Violence in some parts of Thailand's southern provinces may have disrupted many businesses, but Hat Yai, the biggest city in the region, has escaped relatively unscathed.
Two visitors walk past the Hat Yai International Convention Center (ICC Hat Yai), where the Publishers and Booksellers Association of Thailand held the first Southern Book Fair.
Indeed, there is even an attempt to turn the city in Songkhla province into a meetings, incentives, conventions and exhibitions (Mice) destination in order to raise tourism-related revenue.
The city now has proper facilities to support the growth of the Mice sector, especially the 400-million-baht Hat Yai International Convention Center (ICC Hat Yai), say local experts.
"Hat Yai last year welcomed more than 2 million tourists including Mice visitors. They generated some 25 billion baht in tourism income," said Panu Woramit, director of the Songkhla office of the Tourism Authority of Thailand (TAT).
Most visitors are from nearby Malaysia, while many others are from Singapore and China.
Mr Panu said the number of foreign visitors should increase as more charter flights to the city are launched. On Aug 31, a thrice-weekly charter flight between Hat Yai and South Korea came into service.
- Thinking coal: Power plant for Malaysia
The TAT is ready to join partners to promote Hat Yai as a Mice destination, but Mr Panu believes the government should also improve tourist sites.
Songkhla is next to the three southernmost provinces of Yala, Pattani and Narathiwat, which have suffered continuous violence from insurgents in some parts since January 2004, creating a dormant economy.
The Board of Investment (BoI) in Songkhla reports average economic growth in the three provinces from 2004-09 was only 1.4%, far lower than the 6% of 2003.
Since 2010, annual economic growth has expanded to about 2% after some new investment. Of 11 BoI-approved projects in the three provinces with a combined investment of 1.38 billion baht, nine are in Yala and two in Pattani.
Narathiwat has had no fresh investment in recent years.
But the South's business sector is still moving, driven by rubber, fisheries, trade and tourism.
Benefiting from a lengthy beautiful coastline along the Andaman Sea and the Gulf of Thailand, the region in 2011 received 27 million Thai and foreign tourists, earning 307 billion baht or one-third of Thailand's tourism revenue.
This year, the expansion of tourism in the South remains strong, with 28% year-on-year growth in the first half.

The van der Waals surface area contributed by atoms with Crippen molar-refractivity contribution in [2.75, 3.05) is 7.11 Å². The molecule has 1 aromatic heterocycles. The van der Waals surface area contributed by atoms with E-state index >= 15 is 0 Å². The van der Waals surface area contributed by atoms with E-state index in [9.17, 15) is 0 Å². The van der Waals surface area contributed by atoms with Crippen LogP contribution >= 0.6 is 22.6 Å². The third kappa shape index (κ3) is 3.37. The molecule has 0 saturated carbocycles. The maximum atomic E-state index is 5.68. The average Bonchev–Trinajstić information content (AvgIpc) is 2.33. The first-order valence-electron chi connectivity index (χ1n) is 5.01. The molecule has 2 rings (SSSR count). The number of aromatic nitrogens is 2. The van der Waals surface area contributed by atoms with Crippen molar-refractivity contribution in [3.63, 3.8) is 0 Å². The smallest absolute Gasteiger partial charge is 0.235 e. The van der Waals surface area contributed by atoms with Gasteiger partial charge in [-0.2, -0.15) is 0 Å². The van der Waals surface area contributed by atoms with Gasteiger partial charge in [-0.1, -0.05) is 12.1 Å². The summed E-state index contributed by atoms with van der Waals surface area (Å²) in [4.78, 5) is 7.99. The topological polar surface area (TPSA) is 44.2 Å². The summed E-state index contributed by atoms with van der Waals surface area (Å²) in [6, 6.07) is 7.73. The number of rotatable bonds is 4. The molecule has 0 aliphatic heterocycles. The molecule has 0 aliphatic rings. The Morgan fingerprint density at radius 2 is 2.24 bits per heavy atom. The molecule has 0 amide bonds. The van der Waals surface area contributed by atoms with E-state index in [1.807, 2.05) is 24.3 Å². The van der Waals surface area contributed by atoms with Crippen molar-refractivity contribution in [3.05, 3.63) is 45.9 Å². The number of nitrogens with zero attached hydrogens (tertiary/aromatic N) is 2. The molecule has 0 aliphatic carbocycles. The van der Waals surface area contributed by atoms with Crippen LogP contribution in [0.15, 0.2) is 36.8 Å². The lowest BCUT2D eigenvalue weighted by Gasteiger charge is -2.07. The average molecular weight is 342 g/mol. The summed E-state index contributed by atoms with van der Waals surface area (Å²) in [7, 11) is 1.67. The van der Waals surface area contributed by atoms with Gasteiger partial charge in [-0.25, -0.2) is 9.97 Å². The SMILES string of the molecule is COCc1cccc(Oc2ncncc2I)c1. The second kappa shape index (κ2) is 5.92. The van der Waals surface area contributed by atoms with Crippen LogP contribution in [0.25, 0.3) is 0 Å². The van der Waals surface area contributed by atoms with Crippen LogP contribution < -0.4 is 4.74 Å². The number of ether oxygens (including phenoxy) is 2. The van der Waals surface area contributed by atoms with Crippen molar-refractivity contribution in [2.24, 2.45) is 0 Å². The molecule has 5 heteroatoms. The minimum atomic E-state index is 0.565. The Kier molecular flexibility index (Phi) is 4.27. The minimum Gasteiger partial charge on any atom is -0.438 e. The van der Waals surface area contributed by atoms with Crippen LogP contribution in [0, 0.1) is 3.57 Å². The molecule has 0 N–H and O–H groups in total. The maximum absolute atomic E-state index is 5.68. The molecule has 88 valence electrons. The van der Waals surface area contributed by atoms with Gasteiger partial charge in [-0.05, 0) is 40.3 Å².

Assoc Prof Chusak Limsakul, the president of Prince of Songkla University, said the establishment of ICC Hat Yai in 2008 was aimed at improving the economy and disbursing revenue to southern provinces.
The centre features 15,000 square metres of space and can accommodate up to 4,000 participants at one event.
"To support the Mice business means helping to generate revenue from related industries such as hotels, transport, shopping and food services," said Assoc Prof Chusak.
The university last year launched courses to teach tourism management students about the Mice industry.
It has contracted N.C.C. Management & Development Co to operate the centre until 2017.
ICC Hat Yai reached the break-even point after only three years, much faster than the 10 years Assoc Prof Chusak had projected.
N.C.C. president Sakchai Pattarapreechakul said the centre's success comes down to good facilities and marketing strategies that heavily emphasise business-to-business trade fairs rather than catering to consumers.
Thailand Convention & Exhibition Bureau figures show the average spending of a Mice visitor is 16,084 baht per trip compared with 4,900 baht for general travellers.
"Promoting ICC Hat Yai as a Mice destination is an effective way of boosting the region's economy," Mr Sakchai said.
N.C.C. has organised several popular events for ICC Hat Yai including a halal food exhibition, Money Expo and Southern Book Fair.
Despite the slowdown in Thailand's economy, the centre's bookings are now as high as 70-75% of capacity compared with less than 30% in the early years.
About the author
- Writer: Walailak Keeratipipatpong